I don't know much about how other craftsmen approach their work. However, when I butcher or perform any one of the thousands of tasks that fall under the umbrella of the craft of cooking, I approach it with the attitude that I am involving myself in a process that has no discrete begining or end and with no expectation that I am duplicating something I did before. The only aspect that is the same, day in and out, is the goal that I set for myself: Make it look and taste good.
I don't care deeply about much more than aesthetics.
For me, it's all about appearance and taste. In my daily work I don't worry about sustainability and carbon footprints or any of the other big issues of the day. I worry about whether what I am making will look and taste good. After all, what is the job of a cook when you strip it down to its foundations?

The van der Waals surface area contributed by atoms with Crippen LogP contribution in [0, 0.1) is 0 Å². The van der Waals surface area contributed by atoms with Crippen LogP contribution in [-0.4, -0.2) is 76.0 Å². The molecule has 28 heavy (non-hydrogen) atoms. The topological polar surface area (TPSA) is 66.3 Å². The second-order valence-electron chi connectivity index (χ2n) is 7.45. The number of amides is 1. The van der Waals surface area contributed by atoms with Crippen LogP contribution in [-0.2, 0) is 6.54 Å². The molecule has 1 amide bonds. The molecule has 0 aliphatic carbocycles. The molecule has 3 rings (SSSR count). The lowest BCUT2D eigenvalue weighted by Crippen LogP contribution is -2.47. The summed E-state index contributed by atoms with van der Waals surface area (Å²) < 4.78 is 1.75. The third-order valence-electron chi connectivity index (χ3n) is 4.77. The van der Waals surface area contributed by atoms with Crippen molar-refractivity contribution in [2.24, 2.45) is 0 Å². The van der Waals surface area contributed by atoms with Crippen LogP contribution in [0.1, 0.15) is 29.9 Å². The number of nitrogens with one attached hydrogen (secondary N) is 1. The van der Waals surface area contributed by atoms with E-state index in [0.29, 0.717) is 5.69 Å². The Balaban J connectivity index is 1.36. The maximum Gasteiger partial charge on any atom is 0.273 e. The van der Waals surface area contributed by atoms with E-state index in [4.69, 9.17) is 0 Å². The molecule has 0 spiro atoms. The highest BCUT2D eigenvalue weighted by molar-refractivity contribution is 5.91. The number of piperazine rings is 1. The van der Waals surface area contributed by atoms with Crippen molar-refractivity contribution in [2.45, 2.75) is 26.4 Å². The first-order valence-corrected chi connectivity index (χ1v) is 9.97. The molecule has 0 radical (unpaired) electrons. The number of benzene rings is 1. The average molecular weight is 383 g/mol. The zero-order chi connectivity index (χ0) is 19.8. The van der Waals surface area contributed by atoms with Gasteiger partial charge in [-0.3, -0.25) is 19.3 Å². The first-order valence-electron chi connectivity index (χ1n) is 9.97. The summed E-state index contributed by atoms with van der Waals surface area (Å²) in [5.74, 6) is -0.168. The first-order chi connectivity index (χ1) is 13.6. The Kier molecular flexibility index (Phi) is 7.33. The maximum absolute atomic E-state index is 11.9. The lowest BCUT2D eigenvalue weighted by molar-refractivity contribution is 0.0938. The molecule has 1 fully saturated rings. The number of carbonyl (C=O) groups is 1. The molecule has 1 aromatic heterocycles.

Across the centuries and continents and cultures the answer has always been the same: The basic job of a cook is to make or, if you prefer, help food look and taste good.
Make it look and taste good and the job is done.
It has only been since, when, last week (?) that we have been told that worrying over the fate of agriculture and heritage breeds and nutrient density has been something we have to add to our cooking tasks. Of course, I agree that we cooks should care about and take some responsibility for the provenance and husbandry of the food we prepare. But if you delete concern for aesthetics, it won't matter a bit where the food came from or how it was grown when what you produce is bland slop. On the other hand, a daily narrow focus on making beautiful flavorful food, will guide you to fulfilling the sine qua non of the cook: making beautiful flavorful food.